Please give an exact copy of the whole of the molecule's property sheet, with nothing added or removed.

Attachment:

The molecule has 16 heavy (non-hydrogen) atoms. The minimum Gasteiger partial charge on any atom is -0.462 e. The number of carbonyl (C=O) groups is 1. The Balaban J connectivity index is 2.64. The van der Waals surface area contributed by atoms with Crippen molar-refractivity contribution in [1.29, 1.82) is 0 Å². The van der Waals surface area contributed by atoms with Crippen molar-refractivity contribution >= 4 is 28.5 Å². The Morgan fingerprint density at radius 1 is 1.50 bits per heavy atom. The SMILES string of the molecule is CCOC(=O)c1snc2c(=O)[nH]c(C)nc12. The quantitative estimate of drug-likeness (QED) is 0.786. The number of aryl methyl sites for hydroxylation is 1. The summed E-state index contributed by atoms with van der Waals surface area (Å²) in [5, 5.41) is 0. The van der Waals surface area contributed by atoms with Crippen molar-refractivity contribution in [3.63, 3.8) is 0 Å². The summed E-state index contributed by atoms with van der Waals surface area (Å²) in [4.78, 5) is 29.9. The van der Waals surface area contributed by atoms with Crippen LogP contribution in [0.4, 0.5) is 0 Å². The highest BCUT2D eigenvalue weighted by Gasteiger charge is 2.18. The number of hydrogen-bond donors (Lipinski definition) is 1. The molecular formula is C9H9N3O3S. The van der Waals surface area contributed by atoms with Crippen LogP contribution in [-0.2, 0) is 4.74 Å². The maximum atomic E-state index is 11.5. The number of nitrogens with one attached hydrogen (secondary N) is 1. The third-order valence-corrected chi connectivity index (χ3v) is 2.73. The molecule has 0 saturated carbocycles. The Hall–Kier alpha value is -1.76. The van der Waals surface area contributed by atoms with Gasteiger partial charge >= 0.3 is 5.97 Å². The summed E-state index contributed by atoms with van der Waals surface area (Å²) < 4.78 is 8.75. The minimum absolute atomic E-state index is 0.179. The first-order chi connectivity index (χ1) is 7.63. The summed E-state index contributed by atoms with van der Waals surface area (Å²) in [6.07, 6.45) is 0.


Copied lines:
The molecule has 16 heavy (non-hydrogen) atoms. The minimum Gasteiger partial charge on any atom is -0.462 e. The number of carbonyl (C=O) groups is 1. The Balaban J connectivity index is 2.64. The van der Waals surface area contributed by atoms with Crippen molar-refractivity contribution in [1.29, 1.82) is 0 Å². The van der Waals surface area contributed by atoms with Crippen molar-refractivity contribution >= 4 is 28.5 Å². The Morgan fingerprint density at radius 1 is 1.50 bits per heavy atom. The SMILES string of the molecule is CCOC(=O)c1snc2c(=O)[nH]c(C)nc12. The quantitative estimate of drug-likeness (QED) is 0.786. The number of aryl methyl sites for hydroxylation is 1. The summed E-state index contributed by atoms with van der Waals surface area (Å²) in [5, 5.41) is 0. The van der Waals surface area contributed by atoms with Crippen molar-refractivity contribution in [3.63, 3.8) is 0 Å². The summed E-state index contributed by atoms with van der Waals surface area (Å²) in [4.78, 5) is 29.9. The van der Waals surface area contributed by atoms with Crippen LogP contribution in [0.4, 0.5) is 0 Å². The highest BCUT2D eigenvalue weighted by Gasteiger charge is 2.18. The number of hydrogen-bond donors (Lipinski definition) is 1. The molecular formula is C9H9N3O3S. The van der Waals surface area contributed by atoms with Crippen LogP contribution in [-0.2, 0) is 4.74 Å². The maximum atomic E-state index is 11.5. The number of nitrogens with one attached hydrogen (secondary N) is 1. The third-order valence-corrected chi connectivity index (χ3v) is 2.73. The molecule has 0 saturated carbocycles. The Hall–Kier alpha value is -1.76. The van der Waals surface area contributed by atoms with Gasteiger partial charge >= 0.3 is 5.97 Å². The summed E-state index contributed by atoms with van der Waals surface area (Å²) < 4.78 is 8.75. The minimum absolute atomic E-state index is 0.179. The first-order chi connectivity index (χ1) is 7.63. The summed E-state index contributed by atoms with van der Waals surface area (Å²) in [6.07, 6.45) is 0.